The death of Mumbai trekker Richard Joseph Khear, whose body was retrieved nine days after he fell into a gorge near Castle Peak, has led the Himachal government to issue fresh guidelines for the safety of adventure sports enthusiasts venturing the hills.
Under the guidelines, it will be mandatory for the adventure sport lovers to get themselves registered at the nearest police station or check post. Besides, the government will make it mandatory for trekkers to provide complete addresses and contact numbers of their near and dear ones.
Special secretary, state disaster management authority, DD Sharma said, “Guidelines are being issued to pilgrims and tourists to not venture into rivers and risky areas. They must be provided basic do’s and don’ts and the latest information about weather.” He added that the district administration had been asked to warn tourists about the hazards of visiting tough terrains.
“The government has also asked foreign embassies to provide information regarding safety measures to tourists coming from their respective countries,” Sharma said.
Besides death, the disappearance of trekkers continues to raise concerns in the state. Since 1991, as many as 21 foreigners have lost their way while trekking in the hills of Parvati, Manikaran, Naggar and Manali areas, which attract thousands of foreign tourists every year. Of these, four were Australian and three were American and Israeli nationals each, two each were from Switzerland and The Netherlands, and one each from Yugoslavia, Ireland, Britain, Canada, Russia and Italy.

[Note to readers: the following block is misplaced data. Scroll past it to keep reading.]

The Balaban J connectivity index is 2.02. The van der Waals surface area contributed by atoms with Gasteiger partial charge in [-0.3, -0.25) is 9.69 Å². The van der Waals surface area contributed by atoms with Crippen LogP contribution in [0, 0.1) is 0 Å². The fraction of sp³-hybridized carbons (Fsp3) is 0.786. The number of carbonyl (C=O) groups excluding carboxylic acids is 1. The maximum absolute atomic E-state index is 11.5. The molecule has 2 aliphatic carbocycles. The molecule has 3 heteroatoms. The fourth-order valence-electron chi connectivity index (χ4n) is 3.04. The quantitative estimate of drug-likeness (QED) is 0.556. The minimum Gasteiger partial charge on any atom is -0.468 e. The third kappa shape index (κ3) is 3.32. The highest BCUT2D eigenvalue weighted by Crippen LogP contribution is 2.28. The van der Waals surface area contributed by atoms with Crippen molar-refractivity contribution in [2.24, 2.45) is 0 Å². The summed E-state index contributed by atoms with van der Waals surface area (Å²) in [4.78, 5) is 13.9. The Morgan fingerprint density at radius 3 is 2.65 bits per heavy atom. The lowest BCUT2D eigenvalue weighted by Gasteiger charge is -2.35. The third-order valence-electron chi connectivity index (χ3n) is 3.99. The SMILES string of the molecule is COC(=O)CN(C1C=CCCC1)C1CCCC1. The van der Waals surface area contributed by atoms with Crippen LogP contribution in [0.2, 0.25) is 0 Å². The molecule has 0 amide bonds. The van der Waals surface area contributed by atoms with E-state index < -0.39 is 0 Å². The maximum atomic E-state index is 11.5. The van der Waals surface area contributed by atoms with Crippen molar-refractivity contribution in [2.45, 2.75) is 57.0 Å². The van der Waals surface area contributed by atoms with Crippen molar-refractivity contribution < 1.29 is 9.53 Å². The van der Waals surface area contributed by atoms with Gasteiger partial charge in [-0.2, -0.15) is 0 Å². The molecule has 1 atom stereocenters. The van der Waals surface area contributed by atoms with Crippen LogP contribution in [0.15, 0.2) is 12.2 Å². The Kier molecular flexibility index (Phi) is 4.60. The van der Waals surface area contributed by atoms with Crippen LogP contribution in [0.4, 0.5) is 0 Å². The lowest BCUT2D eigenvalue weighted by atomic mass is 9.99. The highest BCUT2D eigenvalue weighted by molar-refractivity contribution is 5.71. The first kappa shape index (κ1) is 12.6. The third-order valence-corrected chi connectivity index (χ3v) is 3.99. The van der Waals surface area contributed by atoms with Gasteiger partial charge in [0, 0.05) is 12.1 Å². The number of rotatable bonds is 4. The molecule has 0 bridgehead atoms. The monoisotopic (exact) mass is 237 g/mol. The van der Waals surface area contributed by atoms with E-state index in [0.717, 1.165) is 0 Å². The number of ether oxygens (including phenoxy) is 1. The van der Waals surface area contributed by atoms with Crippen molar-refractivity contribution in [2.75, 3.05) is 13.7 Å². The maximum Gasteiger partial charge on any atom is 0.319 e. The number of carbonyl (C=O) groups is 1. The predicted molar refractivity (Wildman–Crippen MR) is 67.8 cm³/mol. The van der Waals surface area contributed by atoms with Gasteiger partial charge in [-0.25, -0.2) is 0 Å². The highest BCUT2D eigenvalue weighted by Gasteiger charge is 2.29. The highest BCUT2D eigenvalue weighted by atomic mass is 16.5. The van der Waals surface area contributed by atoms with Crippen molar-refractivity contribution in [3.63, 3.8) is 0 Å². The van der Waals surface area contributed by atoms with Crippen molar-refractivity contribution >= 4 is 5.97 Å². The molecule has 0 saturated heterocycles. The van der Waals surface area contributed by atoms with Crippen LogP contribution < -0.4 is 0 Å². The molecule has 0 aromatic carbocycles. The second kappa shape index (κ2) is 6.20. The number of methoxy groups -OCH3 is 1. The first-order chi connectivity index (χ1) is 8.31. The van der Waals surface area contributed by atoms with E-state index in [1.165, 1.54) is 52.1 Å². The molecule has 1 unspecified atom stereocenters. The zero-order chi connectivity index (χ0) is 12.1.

In 2012, two French trekkers - Valentin Marcel Gorges (20) and Francois Xavier Camille (21) went missing in Dhauladhar mountains that overlooks Dharamsala town. The two remain untraceable till date.
On August 9, a Poland trekker Bruno Muschalik (24) went missing from Manikaran. The efforts of the police to track him have failed so far. Besides trekkers, many paragliders and rafters have also died in the state during their excursions.
The Lahaul-Spiti incident once again raised questions about the government’s preparedness in rescue operations. It took the government nine days to reach Richard. Efforts of mountaineers from the state’s Atal Bihari Institute of Mountaineering, Manali, to rescue Richard proved futile as they lacked the technique to descend steep hard rocks in high altitude area. With no rescue teams in place, the government had to finally seek help of army that finally retrieved Richard’s body.